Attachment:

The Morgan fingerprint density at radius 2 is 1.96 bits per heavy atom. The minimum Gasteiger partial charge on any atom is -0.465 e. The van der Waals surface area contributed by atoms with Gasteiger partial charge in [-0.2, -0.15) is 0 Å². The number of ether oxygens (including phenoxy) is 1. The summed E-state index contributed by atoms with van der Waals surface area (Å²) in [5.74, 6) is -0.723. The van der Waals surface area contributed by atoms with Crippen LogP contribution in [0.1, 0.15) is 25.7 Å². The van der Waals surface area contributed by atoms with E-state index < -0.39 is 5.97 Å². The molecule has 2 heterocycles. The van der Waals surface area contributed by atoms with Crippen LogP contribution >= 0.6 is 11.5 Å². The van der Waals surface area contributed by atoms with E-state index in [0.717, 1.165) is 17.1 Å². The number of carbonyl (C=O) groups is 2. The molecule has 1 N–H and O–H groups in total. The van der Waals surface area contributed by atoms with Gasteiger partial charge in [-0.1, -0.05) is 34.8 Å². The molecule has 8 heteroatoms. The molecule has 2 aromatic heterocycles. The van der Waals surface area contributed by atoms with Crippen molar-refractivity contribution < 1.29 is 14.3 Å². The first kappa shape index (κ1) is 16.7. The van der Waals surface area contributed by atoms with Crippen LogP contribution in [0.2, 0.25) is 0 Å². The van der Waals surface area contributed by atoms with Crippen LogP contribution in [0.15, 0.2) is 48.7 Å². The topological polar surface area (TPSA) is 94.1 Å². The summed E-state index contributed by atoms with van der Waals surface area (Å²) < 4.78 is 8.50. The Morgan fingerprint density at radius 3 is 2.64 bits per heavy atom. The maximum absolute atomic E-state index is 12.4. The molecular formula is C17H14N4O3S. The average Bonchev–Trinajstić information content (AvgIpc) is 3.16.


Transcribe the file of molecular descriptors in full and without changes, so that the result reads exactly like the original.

The Morgan fingerprint density at radius 2 is 1.96 bits per heavy atom. The minimum Gasteiger partial charge on any atom is -0.465 e. The van der Waals surface area contributed by atoms with Gasteiger partial charge in [-0.2, -0.15) is 0 Å². The number of ether oxygens (including phenoxy) is 1. The summed E-state index contributed by atoms with van der Waals surface area (Å²) in [5.74, 6) is -0.723. The van der Waals surface area contributed by atoms with Crippen LogP contribution in [0.1, 0.15) is 25.7 Å². The van der Waals surface area contributed by atoms with E-state index < -0.39 is 5.97 Å². The molecule has 2 heterocycles. The van der Waals surface area contributed by atoms with Crippen LogP contribution >= 0.6 is 11.5 Å². The van der Waals surface area contributed by atoms with E-state index in [0.717, 1.165) is 17.1 Å². The number of carbonyl (C=O) groups is 2. The molecule has 1 N–H and O–H groups in total. The van der Waals surface area contributed by atoms with Gasteiger partial charge in [-0.1, -0.05) is 34.8 Å². The molecule has 8 heteroatoms. The molecule has 2 aromatic heterocycles. The van der Waals surface area contributed by atoms with Crippen molar-refractivity contribution < 1.29 is 14.3 Å². The first kappa shape index (κ1) is 16.7. The van der Waals surface area contributed by atoms with Crippen LogP contribution in [0.2, 0.25) is 0 Å². The van der Waals surface area contributed by atoms with Crippen LogP contribution in [0.15, 0.2) is 48.7 Å². The topological polar surface area (TPSA) is 94.1 Å². The summed E-state index contributed by atoms with van der Waals surface area (Å²) < 4.78 is 8.50. The Morgan fingerprint density at radius 3 is 2.64 bits per heavy atom. The maximum absolute atomic E-state index is 12.4. The molecular formula is C17H14N4O3S. The average Bonchev–Trinajstić information content (AvgIpc) is 3.16.